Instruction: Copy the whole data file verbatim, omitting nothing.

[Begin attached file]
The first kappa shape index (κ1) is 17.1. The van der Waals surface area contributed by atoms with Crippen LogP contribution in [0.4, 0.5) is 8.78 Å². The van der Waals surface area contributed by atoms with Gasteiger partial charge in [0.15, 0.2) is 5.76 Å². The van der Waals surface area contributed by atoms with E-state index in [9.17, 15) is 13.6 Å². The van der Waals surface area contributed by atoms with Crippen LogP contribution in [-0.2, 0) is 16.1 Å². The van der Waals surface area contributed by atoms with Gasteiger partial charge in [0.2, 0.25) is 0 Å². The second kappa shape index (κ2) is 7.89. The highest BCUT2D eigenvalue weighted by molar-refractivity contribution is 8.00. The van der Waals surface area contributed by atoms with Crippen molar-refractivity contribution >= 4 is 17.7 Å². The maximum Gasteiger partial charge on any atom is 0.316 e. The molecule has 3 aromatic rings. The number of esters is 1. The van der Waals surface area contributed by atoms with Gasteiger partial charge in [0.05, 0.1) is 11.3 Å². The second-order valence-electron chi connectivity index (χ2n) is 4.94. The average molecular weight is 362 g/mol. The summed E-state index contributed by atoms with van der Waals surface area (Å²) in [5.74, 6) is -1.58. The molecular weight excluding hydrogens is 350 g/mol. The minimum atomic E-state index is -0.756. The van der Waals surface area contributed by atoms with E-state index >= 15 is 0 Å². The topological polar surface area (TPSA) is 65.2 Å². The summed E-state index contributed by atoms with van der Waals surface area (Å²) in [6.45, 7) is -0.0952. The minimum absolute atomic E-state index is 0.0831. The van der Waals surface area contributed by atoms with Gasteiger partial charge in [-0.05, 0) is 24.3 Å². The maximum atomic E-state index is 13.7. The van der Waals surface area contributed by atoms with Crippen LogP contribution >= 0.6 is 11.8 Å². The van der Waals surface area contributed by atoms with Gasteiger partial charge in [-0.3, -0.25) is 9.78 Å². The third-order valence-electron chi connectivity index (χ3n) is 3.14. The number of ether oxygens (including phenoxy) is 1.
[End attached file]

The first kappa shape index (κ1) is 17.1. The van der Waals surface area contributed by atoms with Crippen LogP contribution in [0.4, 0.5) is 8.78 Å². The van der Waals surface area contributed by atoms with Gasteiger partial charge in [0.15, 0.2) is 5.76 Å². The van der Waals surface area contributed by atoms with E-state index in [9.17, 15) is 13.6 Å². The van der Waals surface area contributed by atoms with Crippen LogP contribution in [-0.2, 0) is 16.1 Å². The van der Waals surface area contributed by atoms with Gasteiger partial charge in [0.2, 0.25) is 0 Å². The second kappa shape index (κ2) is 7.89. The highest BCUT2D eigenvalue weighted by molar-refractivity contribution is 8.00. The van der Waals surface area contributed by atoms with Crippen molar-refractivity contribution >= 4 is 17.7 Å². The maximum Gasteiger partial charge on any atom is 0.316 e. The molecule has 3 aromatic rings. The number of esters is 1. The van der Waals surface area contributed by atoms with Gasteiger partial charge in [0.05, 0.1) is 11.3 Å². The second-order valence-electron chi connectivity index (χ2n) is 4.94. The average molecular weight is 362 g/mol. The summed E-state index contributed by atoms with van der Waals surface area (Å²) in [5.74, 6) is -1.58. The molecular weight excluding hydrogens is 350 g/mol. The minimum atomic E-state index is -0.756. The van der Waals surface area contributed by atoms with E-state index >= 15 is 0 Å². The topological polar surface area (TPSA) is 65.2 Å². The summed E-state index contributed by atoms with van der Waals surface area (Å²) in [6.45, 7) is -0.0952. The minimum absolute atomic E-state index is 0.0831. The van der Waals surface area contributed by atoms with Gasteiger partial charge in [-0.05, 0) is 24.3 Å². The maximum atomic E-state index is 13.7. The van der Waals surface area contributed by atoms with Crippen LogP contribution >= 0.6 is 11.8 Å². The van der Waals surface area contributed by atoms with Gasteiger partial charge in [-0.3, -0.25) is 9.78 Å². The third-order valence-electron chi connectivity index (χ3n) is 3.14. The number of ether oxygens (including phenoxy) is 1.